There is a buzz as the food arrives at Ampersand, a co-working space on the 21st floor of a high-rise Bnei Brak, a city on the outskirts of Tel Aviv. It is almost 1:30 p.m. on a Thursday, time for happy hour, something many co-working spaces organize to celebrate the end of the week.
At this happy hour, though, instead of wine and cheese and sandwiches, there is piping hot cholent — a stew of beans and meat that is traditionally eaten on the Jewish Sabbath — along with freshly baked challah bread, beers and cold drinks.
It’s kind of like a kiddush after synagogue services on Saturday.
The women, many of them wearing wigs or other head coverings, flock to one of the tables, while men, some with sidelocks, huddle together at others. There are two sinks in the kitchen: one to wash plates and cutlery for dairy food, and another for meat, in adherence to Jewish dietary rules. Similarly, there are three microwaves: one to warm up meat or chicken, one for milk-based products and a third for items whose kosher status is in question.
Ampersand was set up last year by KamaTech, a nonprofit organization that seeks to integrate Israel’s ultra-Orthodox population into the country’s booming high-tech industry.
The co-working space caters to the needs of ultra-Orthodox, or Haredi, entrepreneurs and tech workers by providing separate work spaces for women and men, a kosher kitchen, and a space for prayer.
The workspace initiative has been so successful, said Moshe Friedman, the CEO of KamaTech, that he is now planning to double its size by taking an additional floor above the original space. Moreover, KamaTech has been getting requests from Orthodox communities in the US to set up similar workspaces locally, he said. The first step out of the primarily Orthodox Bnei Brak, however, will be Jerusalem followed by Beit Shemesh.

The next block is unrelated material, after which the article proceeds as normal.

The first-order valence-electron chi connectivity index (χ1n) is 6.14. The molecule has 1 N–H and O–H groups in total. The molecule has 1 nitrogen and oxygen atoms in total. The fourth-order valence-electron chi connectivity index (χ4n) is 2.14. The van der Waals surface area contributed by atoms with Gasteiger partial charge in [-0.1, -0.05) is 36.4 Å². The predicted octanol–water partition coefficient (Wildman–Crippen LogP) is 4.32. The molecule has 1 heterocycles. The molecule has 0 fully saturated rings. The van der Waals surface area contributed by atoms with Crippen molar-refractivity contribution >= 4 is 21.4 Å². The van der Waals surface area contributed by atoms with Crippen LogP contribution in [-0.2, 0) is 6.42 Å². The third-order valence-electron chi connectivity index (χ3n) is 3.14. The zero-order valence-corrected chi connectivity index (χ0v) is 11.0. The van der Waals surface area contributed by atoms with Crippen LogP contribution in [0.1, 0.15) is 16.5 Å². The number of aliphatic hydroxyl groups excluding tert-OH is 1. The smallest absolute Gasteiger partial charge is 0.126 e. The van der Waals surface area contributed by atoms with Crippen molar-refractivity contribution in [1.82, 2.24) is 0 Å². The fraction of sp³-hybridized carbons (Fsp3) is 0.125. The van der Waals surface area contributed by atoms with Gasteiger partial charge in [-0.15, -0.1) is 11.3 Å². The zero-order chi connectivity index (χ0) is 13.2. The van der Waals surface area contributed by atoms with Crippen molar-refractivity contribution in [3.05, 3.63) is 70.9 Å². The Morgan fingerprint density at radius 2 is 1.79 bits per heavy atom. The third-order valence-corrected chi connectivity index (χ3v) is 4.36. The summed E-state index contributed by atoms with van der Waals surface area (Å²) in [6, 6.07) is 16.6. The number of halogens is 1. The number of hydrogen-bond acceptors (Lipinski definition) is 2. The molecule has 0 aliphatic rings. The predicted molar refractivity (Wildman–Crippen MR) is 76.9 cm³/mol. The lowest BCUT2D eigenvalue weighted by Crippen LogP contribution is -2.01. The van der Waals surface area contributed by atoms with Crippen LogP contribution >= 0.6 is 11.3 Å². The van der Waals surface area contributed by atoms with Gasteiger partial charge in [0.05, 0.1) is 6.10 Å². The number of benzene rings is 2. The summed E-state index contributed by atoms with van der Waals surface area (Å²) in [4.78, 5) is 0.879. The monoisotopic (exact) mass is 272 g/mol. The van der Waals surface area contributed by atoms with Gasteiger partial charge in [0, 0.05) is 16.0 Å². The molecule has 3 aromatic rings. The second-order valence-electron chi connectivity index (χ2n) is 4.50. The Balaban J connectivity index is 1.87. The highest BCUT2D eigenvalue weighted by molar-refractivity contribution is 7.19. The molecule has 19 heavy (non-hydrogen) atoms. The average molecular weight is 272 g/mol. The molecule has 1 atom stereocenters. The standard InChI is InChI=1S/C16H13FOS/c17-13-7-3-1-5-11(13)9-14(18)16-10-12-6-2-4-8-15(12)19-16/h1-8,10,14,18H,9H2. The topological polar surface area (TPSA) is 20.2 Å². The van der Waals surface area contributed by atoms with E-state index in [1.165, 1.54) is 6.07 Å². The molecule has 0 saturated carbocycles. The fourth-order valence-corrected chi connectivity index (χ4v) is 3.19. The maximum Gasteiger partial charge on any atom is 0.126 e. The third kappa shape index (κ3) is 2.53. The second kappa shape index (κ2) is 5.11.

Riki Gutman, 40, a marketing adviser and copywriter who manages content for websites and social media pages, was tapping on her laptop in the woman-only section of Ampersand. Most of her customers are from the Haredi community, she said, her head covered for modesty in accordance with the strict religious dictate for married women. She comes to the office every day — a 40-minute commute from her home in the religious city of Elad, some 25 kilometers (15 miles) east of Tel Aviv. She needs the peace to work, she said with a laugh; she has eight children at home.